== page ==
We were due to arrive in Myanmar early because of a medical issue with a passenger, but due to tidal restrictions and issues with the port authority, we had to stick to our original time of 6PM. Marian and I decided to stay onboard in the evening, as we had a long tour booked for the following day, so we had a leisurely evening and retired to bed early, ready for a day of exploring.
I’d booked our tour for Yangon with Tours By Locals. Sometimes, I don’t want to be restricted by the size of the ships tour group, so this worked perfectly for us. I did a little research online and then found Htay on the Tours By Locals website. His charge was $150 for 2 people for a 11 hour tour – perfect. He and his driver met us at the port and off we went.
Our first stop was at Thanlyin market. Thanlyin is a town not far from the cruise port and it’s typical of day-to-day life for the people that call Myanmar home. We didn’t stay at the market long, we just had a quick walk around to get a feel for it and see what was on offer. You have to have a pretty strong stomach for some of the food sections, the smell of dried fish can be a little overpowering when the temperature is above 34 Degrees Celsius.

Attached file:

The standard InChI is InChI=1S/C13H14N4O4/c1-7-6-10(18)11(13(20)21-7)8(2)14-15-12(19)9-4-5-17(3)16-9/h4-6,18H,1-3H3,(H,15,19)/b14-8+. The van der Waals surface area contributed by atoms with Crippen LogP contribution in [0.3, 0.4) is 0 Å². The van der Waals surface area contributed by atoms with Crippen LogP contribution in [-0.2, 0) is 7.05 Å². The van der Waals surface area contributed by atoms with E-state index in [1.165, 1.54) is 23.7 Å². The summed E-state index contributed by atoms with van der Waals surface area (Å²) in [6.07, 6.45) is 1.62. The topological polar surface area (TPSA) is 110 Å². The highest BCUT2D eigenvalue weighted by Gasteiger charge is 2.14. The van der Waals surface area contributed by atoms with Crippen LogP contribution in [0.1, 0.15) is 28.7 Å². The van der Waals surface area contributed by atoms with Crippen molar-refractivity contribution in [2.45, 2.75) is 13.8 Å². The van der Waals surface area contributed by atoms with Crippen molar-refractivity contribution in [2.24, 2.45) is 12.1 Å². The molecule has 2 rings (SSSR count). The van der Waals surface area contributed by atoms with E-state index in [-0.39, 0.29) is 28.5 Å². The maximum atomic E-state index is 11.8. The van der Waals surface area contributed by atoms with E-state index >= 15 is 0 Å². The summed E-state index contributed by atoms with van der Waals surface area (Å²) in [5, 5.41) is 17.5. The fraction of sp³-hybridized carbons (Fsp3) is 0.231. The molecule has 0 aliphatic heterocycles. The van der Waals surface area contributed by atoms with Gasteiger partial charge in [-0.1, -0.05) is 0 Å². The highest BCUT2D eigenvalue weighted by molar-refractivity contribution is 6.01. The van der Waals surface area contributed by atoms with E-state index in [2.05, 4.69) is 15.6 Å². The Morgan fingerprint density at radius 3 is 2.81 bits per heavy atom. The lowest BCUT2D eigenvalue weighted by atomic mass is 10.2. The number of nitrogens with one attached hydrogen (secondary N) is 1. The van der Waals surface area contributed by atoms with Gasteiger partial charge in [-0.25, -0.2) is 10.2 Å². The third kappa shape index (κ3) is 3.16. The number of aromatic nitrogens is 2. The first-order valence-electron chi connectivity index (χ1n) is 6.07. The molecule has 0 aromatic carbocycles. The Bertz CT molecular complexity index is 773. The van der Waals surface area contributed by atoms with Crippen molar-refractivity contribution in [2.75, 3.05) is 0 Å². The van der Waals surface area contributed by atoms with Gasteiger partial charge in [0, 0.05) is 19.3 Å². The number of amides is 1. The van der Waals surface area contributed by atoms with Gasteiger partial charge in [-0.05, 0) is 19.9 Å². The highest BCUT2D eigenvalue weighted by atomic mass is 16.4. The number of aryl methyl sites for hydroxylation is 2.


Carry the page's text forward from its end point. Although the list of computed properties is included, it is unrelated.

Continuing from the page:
Botataung Pagoda in downtown Yangon was next on our list. It’s currently being restored, so the lovely gold leaf wasn’t visible on the outside, but it certainly was on the inside. The stupa is hollow and that is one of its biggest attractions. You can journey through the maze-like walkway and admire hundreds of ancient relics that were at one point sealed inside the earlier pagoda – the original pagoda was completely destroyed during WWII. What you see today was built after the war. It was wonderful and the gold leaf interior is highly impressive. The original pagoda was built by the Mon around 2,500 years ago and it is believed to house the sacred hair of Gautama Buddha.